Some guy: Using 'net to provide content to K-12 sectors. The cost of limiting the spark of innovation needs to be considered. 18:02:16
Some guy: Used to have to go to galleries to see art, apply to show art. Internet gives access to galleries all over the world. 18:03:17
Some guy: Another writer from Poor Magazine. "AT&T, Verizon, and Comcast are digital pimps." Digital boycott if network management cont's. 18:05:00
Some guy: Could be a matter of life and death (re: deaths in Iraqi Kurdistan). Pentagon's Internet2 plan gives Pentagon centralized control 18:06:00
Norman Jea (?): "Public trust must be regulated [to prevent the] move towards profits." Build a 'net of inclusion to close economic gap. 18:08:11
Joanne Moore: Free Speech Radio. Internet was organic entity from the people (not true: from scientists). Internet belongs to people. 18:10:03
Joanne Moore (cont'd): ISPs were quick to give information to gov't when they were asked to do so. 18:10:22
Some guy: Info and knowledge are critical to democracy as water is to life. Water was privatized, people rose up against it (really?). 18:11:51
(Unless otherwise noted, each tweet is a different individual.) 18:12:05
Some guy: Wants FCC to fine Comcast and use money to enforce. Is gay, surprised to be on same side as Christian Coalition. 18:13:35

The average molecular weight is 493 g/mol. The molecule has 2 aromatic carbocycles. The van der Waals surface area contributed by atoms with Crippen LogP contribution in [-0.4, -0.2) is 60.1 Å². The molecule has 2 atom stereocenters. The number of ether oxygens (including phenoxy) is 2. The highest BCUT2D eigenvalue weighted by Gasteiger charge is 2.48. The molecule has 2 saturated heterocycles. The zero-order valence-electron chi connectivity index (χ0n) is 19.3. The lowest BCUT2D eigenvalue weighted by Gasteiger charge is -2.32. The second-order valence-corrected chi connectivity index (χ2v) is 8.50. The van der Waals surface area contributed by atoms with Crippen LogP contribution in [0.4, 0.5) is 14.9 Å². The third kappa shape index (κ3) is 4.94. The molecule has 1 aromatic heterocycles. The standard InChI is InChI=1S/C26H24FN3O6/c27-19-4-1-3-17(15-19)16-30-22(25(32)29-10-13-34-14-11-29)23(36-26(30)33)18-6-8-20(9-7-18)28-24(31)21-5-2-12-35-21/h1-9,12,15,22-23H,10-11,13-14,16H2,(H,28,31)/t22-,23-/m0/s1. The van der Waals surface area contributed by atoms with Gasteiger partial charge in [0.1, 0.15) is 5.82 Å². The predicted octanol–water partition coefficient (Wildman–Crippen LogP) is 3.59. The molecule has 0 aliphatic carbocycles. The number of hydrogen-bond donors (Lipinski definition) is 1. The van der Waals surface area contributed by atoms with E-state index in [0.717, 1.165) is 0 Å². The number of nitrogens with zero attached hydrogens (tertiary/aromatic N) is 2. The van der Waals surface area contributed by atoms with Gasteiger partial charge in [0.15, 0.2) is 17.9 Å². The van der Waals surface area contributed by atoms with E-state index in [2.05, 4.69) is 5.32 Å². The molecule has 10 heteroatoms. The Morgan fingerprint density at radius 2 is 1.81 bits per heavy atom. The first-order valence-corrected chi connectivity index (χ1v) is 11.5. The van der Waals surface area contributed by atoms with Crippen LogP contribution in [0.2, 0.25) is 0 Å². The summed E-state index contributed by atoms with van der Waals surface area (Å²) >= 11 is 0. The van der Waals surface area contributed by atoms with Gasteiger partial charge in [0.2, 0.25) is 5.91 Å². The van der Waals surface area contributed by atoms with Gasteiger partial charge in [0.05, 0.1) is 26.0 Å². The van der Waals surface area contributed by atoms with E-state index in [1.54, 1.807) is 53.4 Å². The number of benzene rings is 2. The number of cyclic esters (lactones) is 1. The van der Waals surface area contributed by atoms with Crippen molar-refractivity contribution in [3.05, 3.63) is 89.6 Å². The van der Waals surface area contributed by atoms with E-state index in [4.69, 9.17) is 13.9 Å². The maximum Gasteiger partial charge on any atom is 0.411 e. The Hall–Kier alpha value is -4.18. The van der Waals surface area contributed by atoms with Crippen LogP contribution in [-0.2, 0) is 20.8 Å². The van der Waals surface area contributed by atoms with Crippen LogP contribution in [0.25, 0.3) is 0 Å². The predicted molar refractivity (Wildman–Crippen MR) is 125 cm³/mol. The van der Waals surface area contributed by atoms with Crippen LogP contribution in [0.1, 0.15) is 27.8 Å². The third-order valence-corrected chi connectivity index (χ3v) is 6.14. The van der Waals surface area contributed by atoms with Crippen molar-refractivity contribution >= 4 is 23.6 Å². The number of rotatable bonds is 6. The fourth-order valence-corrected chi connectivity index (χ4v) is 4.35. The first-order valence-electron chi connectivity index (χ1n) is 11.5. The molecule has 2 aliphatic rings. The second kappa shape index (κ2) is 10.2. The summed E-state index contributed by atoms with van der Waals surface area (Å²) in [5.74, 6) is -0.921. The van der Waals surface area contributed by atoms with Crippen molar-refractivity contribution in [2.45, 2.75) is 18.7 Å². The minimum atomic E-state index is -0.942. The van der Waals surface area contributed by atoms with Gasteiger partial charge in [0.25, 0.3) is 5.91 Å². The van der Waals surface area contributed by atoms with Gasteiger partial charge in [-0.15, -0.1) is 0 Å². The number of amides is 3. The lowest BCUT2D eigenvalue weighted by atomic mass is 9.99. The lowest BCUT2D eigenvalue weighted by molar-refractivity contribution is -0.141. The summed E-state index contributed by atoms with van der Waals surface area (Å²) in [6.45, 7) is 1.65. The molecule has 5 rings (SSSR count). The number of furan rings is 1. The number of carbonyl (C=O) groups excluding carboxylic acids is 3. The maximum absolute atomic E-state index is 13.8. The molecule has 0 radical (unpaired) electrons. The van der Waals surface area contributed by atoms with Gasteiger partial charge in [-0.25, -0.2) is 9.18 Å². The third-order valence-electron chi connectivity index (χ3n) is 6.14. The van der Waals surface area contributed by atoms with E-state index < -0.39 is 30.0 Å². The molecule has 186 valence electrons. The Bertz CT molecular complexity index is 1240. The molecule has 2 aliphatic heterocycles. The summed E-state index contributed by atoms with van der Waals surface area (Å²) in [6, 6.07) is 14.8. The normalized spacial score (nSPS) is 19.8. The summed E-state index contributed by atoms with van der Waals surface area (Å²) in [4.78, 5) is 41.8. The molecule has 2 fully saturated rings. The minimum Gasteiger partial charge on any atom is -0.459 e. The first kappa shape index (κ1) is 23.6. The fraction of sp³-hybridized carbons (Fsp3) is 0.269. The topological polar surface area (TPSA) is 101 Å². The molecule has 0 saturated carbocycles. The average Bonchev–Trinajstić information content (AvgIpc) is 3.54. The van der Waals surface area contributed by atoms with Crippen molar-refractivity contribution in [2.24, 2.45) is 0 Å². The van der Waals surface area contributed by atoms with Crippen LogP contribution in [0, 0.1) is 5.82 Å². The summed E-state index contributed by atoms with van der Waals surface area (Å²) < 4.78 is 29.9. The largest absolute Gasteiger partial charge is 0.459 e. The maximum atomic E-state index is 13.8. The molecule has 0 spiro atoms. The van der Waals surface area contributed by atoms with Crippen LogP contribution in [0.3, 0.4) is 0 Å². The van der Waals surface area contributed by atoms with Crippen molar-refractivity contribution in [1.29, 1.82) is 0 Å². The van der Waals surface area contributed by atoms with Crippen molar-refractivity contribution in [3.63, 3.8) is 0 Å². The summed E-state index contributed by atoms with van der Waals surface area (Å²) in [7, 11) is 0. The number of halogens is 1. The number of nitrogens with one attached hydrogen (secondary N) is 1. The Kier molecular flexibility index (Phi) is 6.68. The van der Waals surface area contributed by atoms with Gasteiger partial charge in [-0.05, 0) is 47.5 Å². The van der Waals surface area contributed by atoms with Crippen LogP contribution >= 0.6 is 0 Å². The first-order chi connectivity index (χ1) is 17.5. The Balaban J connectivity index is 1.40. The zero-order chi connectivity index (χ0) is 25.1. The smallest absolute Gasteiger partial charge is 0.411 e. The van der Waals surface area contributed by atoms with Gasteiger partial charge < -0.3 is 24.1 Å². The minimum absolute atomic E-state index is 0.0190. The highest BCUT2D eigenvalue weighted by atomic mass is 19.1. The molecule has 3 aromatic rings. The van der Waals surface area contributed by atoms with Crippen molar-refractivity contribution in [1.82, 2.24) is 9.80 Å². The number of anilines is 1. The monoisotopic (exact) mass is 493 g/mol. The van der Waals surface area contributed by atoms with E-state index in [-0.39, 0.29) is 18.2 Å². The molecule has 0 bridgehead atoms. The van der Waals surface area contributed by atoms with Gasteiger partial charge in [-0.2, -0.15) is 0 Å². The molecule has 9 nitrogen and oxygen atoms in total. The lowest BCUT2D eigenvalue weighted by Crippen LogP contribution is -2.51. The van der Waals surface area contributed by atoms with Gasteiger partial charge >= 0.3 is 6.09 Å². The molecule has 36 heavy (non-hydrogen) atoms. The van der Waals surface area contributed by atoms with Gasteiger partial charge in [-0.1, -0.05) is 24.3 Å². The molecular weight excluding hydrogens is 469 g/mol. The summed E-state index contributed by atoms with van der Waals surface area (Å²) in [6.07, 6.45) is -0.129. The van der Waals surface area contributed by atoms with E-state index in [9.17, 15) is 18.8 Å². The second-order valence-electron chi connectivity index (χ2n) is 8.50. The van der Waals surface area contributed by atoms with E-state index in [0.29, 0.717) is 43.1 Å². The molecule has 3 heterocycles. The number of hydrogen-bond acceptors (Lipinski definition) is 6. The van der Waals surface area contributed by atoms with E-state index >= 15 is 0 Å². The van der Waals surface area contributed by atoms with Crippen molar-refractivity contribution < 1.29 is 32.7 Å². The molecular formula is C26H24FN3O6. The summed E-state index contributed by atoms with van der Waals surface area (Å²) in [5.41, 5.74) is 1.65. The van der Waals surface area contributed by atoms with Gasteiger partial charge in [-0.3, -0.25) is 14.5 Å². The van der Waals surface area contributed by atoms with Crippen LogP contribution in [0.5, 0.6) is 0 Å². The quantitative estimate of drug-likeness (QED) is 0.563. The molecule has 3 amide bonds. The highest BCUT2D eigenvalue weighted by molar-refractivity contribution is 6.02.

Norma: From Peace and Freedom Party. Socialist party, supports NN. "Capitalism is not a victimless crime." 18:15:24
Sean Sowell (?): Company sells hardware that works with OSS. Noticed torrents stopped. Wants FCC to help small biz participate in auction 18:17:53
Lady from Raging Grannies: Supports NN. Pushing people to the slow lane is effectively denial of access. 18:18:53
James Tiernan: CEO of La Jolla Networks. Principle inventor of MPEG2 transport structure. Didn't get to conclusion. 18:20:56
Going to 60 sec. per person. Wrapping up by 7:30, hopefully. (That's 10 more min.) 18:21:24
Joseph: Writer of Poor Magazine. Something about Type !, II, III civilizations? Supports NN. 18:22:48
Ralph Mueller: Network engineer at Internet Archive. Comcast blocking traffic based on content. Vonage didn't work. Encryption fixed it. 18:24:12
Max Caine: New small company would be at disadvantage, could distribute software via P2P w/o substantial payment. 18:25:38
Athena Johnson (?): USF, School of Law. ISPs should not degrade packets based on content. Equal delivery rule. 18:26:52
Brother Wile (?): From Poor Magazine. Audio/video must stay free. Limiting access to internet akin to limiting highway to Rolls Royces. 18:27:40
Ruth from Raging Granny: Not for left or right ring, for both and everybody in between. 18:28:15
Joe Wright (?): Internet has flourished because of openness. 18:29:23